Technology is the Future of Education
There are so many different ways to use technology in the classroom to increase the amount of student learning. It can do more than just increase learning, it can open up new views of the world. In my action research, I am using video analysis technology to increase feedback and metacognition.
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Using Video Analysis and Global Feedback to Increase Metacognition
This website was created to help teachers incorporate video analysis and global feedback in the classroom to not only improve performance, but build metacognition. This website will take you through the journey that my students and I went through to improve on their push-ups.
First, many students struggle when it comes to performing push-ups. According to the California Department of Education, 38% of 5th grade students did not pass the Upper Body Strength component of the Physical Fitness test in the state of California. It also states that 44% of the students fail the push-up section on the physical fitness testing in Napa Valley Unified School District. This is below the state average which is already low to begin with. Last year, a larger portion of the students did not pass due to improper form.
Historically, students are evaluated on effort in their physical education class. Now, with students having to meet California Physical Education Standards, they are being graded on how well they can perform a task.
With metacognition being utilized everyday, students need to learn to use it in the most effective way. Does metacognition produce measurable changes in students performing a task in physical education like push-ups? Students struggle on the three key components of a push-up: keeping their back flat, getting enough depth, and pace. This study will show if video analysis can help build metacognition and self awareness when it comes to students performing push-ups.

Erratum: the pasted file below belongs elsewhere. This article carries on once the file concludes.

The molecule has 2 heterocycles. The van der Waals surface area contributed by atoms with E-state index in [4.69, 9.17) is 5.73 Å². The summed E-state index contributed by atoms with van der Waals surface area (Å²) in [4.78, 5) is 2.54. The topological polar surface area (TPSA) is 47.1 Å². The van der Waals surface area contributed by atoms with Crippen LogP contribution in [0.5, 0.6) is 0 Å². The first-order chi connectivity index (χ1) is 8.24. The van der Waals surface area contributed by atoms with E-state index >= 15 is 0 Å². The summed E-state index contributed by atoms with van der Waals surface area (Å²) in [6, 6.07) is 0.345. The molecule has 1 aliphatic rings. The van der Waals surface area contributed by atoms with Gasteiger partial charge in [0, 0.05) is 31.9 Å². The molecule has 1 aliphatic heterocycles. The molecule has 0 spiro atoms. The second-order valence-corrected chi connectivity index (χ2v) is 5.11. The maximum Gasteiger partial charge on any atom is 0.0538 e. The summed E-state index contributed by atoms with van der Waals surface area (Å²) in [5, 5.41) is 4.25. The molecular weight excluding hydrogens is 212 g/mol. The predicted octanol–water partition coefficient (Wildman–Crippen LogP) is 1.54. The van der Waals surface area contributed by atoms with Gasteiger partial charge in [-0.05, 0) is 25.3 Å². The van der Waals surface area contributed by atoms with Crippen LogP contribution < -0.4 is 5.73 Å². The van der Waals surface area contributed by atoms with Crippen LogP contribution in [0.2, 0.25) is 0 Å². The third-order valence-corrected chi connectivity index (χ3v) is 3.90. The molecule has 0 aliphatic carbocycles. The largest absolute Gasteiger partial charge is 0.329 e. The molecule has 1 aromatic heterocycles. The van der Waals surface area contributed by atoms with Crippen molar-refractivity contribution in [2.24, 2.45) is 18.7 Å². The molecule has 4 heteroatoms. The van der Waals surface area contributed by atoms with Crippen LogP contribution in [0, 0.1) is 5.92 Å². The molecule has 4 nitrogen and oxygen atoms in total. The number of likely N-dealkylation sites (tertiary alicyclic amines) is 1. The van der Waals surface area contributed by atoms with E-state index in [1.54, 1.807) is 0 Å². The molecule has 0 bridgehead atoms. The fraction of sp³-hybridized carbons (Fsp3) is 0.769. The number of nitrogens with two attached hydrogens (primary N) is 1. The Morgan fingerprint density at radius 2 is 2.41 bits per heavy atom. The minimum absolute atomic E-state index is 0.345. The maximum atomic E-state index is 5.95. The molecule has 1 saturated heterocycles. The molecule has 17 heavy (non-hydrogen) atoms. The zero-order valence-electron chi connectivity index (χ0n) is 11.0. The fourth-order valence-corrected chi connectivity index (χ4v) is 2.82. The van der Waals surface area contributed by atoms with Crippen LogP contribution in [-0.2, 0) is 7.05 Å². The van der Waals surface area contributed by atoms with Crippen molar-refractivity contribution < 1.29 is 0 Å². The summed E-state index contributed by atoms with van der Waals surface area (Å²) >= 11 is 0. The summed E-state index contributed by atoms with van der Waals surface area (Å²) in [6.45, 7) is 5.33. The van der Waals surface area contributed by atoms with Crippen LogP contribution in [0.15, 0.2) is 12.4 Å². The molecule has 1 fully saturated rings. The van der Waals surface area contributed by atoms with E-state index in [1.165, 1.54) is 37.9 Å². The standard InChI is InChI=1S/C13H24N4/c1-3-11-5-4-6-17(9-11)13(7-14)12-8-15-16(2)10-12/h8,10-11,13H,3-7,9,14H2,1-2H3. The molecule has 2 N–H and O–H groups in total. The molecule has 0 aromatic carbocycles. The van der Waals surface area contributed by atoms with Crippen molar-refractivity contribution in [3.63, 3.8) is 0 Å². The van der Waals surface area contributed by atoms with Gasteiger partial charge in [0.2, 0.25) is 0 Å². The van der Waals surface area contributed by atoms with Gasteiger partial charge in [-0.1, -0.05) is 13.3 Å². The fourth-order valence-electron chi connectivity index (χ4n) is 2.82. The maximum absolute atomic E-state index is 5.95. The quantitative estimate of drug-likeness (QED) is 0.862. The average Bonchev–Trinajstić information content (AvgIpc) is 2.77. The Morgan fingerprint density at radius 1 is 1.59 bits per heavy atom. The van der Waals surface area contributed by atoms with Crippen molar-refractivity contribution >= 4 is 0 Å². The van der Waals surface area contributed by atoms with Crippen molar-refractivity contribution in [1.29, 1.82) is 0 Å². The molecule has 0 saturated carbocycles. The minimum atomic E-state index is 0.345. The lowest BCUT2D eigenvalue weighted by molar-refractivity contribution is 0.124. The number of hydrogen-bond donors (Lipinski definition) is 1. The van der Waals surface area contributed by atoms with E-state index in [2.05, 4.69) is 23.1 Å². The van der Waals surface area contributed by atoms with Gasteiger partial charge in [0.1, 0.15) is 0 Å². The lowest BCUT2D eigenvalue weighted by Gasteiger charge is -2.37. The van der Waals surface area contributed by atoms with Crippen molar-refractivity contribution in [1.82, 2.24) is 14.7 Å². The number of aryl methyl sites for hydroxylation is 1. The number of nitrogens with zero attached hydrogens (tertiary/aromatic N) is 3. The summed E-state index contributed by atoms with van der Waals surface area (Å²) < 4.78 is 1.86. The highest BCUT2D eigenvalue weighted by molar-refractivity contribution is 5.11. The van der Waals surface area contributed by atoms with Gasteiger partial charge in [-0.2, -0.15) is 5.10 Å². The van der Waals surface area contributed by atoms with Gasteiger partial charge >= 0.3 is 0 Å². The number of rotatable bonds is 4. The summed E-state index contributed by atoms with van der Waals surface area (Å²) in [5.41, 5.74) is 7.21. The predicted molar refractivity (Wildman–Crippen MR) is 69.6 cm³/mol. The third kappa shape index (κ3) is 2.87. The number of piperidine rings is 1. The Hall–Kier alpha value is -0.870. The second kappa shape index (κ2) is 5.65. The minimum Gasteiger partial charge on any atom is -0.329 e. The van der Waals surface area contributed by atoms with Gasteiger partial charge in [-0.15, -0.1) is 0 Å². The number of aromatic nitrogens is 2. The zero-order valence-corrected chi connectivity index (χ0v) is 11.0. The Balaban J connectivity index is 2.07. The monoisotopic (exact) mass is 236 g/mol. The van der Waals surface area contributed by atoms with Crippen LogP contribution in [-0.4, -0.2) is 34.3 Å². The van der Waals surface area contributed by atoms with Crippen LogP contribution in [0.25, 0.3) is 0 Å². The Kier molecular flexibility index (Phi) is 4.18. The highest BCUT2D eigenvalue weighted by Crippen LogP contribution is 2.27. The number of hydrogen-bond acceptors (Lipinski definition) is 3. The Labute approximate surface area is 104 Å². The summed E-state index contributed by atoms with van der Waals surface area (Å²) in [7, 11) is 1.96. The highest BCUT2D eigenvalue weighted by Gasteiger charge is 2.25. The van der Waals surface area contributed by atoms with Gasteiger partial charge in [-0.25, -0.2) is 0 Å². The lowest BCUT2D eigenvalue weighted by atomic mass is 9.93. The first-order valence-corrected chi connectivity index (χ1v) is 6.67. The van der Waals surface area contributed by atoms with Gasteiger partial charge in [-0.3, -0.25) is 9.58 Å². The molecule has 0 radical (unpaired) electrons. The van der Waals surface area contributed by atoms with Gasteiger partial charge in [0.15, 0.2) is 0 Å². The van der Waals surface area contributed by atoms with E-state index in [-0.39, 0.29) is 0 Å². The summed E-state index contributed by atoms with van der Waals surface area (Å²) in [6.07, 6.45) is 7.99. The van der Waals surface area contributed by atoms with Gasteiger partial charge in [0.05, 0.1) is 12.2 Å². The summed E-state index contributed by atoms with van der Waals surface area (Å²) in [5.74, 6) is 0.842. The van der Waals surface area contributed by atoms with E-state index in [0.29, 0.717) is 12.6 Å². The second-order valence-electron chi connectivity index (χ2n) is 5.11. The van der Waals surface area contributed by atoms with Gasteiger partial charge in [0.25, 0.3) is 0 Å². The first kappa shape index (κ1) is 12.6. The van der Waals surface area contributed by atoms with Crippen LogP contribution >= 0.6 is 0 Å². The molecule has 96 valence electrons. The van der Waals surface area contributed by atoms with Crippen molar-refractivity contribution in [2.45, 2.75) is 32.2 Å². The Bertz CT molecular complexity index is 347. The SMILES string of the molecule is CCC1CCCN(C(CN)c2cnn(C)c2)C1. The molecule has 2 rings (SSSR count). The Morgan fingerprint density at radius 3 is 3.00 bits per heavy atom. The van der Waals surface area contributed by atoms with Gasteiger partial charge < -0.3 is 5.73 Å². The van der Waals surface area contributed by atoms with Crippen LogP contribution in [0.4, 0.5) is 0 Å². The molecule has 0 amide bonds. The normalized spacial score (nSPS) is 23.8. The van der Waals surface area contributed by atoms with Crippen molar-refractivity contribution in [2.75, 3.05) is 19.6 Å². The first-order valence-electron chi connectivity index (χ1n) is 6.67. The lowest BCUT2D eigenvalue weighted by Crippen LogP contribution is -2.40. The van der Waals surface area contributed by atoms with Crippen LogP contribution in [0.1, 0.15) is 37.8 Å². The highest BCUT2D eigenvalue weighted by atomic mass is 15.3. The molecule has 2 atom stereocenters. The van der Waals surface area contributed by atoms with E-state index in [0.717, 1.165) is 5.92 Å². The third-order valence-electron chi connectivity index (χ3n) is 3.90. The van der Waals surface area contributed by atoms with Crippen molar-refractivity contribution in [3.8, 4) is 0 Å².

During this research journey students recorded each other and sent the videos to peers in France. They received feedback on their performance. During this study, students gained an international friend while improving a task.
Click on the video above here to see a quick 1 minute 30 second summary of my action research.
A Glimpse of my Action Research
Over the past year, I have been gathering data on my students' performance in many areas.The main focus has really been on their performance of a push-up. My action research started on self feedback using video analysis while doing push-ups, but came to find out my students were struggling to grade themselves. They were either analyzing themselves too hard or too easy.
My first round of action research showed improvement when it came to push-ups, which can be seen in Figure 1.1 below. This showed that 74% of the students felt they improved, 20% did not improve, and 6% of students felt their performance decreased when it came to doing push-ups. Even though they improved at the task, I also wanted to make sure they could give themselves honest feedback. I was not focusing on how they graded, but on their improvement. I wanted to make sure they could improve at the task while grading themselves adequately. I made some changes to my research by incorporating feedback from a peer who is not in their class, but from another class located in France.
This was done for a few different reasons. First, I wanted my action research to be more innovative. Secondly, I wanted to give my students a chance to connect and collaborate with students from another part of the world. I feel by having them share their performance with others, they would be more engaged in the task at hand. Lastly, by sharing the video they will have an opportunity to receive feedback from someone other than myself to gain more perspective.
After doing the second round of action research, I created some graphs to see the improvement of my students in the 3 areas of push-ups (back flatness, pace, and depth of pushup).